Characteristics of cone-forming cyanobacteria and implications for the origin of conical stromatolites
Author(s)Evans, Alexander Joseph
Massachusetts Institute of Technology. Department of Earth, Atmospheric, and Planetary Sciences.
MetadataShow full item record
Dating back to 3.5 Gya, stromatolites, which are composed of laminated and lithified carbonate rock, may contain the earliest records of phototaxis, photosynthesis, and oxygenation of the environment. The reconstruction of the co-evolution of biology and the environment using stromatolites depends on the ability to recognize macroscopic shapes that arise uniquely as a consequence of microbial processes. Our investigation aims to understand the biological factors in the formation of conical structures and stromatolites. To elucidate the role of the cyanobacteria, we enrich cyanobacteria from modern hot-spring communities of cone-forming microbes and subsequently test how the formation of conical structures depends on individual strains of the community. In our analysis, we augment morphological identification by genomic analyses of the 16S ribosomal DNA. Through a combination of mixing isolated heterotrophic bacteria and enriched filamentous cyanobacteria communities, we find that heterotrophic bacteria are a determinative factor in the formation and morphology of conical structures. Further, our experiments show the mere presence of a thin, filamentous cone-forming cyanobacteria phenotype is not a sufficient condition for cone formation.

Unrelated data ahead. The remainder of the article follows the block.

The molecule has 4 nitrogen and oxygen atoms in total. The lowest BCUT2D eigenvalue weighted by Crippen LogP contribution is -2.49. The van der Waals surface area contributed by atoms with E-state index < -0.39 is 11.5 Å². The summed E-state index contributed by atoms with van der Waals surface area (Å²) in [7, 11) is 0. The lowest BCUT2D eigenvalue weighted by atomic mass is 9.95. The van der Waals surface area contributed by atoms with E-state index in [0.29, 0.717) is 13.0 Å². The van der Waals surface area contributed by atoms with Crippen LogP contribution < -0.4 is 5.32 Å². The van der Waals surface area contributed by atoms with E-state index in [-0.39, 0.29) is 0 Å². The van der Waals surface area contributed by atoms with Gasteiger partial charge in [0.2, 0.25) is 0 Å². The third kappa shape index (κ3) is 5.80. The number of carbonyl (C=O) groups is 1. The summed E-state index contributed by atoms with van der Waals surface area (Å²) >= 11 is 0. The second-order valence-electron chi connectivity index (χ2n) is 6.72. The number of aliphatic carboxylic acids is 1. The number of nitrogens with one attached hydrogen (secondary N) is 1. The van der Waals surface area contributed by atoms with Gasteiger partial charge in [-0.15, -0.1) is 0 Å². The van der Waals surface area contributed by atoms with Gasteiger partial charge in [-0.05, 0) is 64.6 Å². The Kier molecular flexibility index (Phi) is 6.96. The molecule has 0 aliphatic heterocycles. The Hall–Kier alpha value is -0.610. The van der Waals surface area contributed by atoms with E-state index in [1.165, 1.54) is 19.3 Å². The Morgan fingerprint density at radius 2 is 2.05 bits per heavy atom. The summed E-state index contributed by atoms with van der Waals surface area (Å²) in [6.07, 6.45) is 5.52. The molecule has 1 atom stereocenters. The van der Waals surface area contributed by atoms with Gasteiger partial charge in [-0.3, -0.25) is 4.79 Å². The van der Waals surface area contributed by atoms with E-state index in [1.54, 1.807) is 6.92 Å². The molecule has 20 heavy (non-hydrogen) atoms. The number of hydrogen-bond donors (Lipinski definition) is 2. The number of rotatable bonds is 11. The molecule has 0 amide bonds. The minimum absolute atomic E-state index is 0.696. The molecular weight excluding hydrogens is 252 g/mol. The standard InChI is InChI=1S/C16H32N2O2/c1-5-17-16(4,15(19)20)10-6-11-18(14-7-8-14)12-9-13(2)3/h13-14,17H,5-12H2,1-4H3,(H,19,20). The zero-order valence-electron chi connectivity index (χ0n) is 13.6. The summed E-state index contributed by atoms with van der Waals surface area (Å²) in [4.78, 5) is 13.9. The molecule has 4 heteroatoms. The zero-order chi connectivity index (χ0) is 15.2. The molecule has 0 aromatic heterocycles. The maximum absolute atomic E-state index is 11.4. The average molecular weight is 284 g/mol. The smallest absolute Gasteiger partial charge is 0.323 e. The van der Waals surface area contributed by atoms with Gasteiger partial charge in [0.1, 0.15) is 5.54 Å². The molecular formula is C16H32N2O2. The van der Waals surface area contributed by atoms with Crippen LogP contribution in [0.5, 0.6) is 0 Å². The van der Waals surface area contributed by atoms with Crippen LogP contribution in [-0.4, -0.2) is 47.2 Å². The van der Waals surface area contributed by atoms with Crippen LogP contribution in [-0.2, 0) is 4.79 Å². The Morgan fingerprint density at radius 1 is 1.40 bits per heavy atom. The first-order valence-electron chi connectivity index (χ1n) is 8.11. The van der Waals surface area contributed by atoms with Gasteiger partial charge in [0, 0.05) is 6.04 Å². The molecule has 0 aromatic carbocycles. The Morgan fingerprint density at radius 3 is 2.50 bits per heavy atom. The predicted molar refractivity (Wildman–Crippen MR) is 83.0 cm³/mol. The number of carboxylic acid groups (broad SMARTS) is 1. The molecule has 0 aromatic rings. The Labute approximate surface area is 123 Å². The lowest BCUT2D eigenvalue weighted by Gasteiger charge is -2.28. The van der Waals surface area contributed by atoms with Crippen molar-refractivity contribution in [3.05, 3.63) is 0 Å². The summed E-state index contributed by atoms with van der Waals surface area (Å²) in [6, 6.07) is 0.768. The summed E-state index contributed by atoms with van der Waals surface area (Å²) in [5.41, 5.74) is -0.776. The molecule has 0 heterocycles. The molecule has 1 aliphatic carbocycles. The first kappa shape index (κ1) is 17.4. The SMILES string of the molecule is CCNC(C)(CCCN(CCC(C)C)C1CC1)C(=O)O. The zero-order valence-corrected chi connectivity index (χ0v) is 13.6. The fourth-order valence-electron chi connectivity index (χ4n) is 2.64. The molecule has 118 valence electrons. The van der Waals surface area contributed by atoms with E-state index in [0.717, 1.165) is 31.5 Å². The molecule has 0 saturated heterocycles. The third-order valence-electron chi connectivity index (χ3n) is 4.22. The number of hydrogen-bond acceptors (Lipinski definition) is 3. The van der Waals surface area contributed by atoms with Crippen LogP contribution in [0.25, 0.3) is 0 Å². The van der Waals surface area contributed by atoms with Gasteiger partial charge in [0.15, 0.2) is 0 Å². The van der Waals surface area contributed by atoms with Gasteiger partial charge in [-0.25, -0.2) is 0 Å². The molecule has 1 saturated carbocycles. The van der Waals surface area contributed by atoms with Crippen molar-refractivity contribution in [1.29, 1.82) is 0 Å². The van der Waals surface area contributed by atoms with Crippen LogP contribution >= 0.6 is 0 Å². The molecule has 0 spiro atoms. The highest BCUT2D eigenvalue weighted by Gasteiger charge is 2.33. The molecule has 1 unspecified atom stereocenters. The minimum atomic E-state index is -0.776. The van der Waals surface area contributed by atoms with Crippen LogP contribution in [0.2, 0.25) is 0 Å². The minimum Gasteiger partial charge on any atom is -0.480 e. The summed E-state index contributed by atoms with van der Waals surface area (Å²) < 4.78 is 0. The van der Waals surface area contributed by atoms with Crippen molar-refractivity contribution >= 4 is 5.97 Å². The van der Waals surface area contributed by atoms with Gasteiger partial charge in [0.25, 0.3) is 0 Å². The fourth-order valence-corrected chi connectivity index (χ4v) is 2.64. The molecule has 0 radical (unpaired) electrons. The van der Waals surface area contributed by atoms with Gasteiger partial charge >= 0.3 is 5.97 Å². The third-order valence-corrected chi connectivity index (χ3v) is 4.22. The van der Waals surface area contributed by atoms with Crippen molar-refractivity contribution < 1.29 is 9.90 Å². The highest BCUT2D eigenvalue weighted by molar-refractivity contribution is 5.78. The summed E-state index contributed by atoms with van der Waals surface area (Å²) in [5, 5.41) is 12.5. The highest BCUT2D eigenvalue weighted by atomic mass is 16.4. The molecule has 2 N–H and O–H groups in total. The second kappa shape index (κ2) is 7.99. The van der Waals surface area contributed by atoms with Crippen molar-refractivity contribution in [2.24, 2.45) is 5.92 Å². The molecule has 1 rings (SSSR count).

Thesis (S.M.)--Massachusetts Institute of Technology, Dept. of Earth, Atmospheric, and Planetary Sciences, 2013.Cataloged from PDF version of thesis.Includes bibliographical references (pages 55-57).
DepartmentMassachusetts Institute of Technology. Department of Earth, Atmospheric, and Planetary Sciences.
Massachusetts Institute of Technology
Earth, Atmospheric, and Planetary Sciences.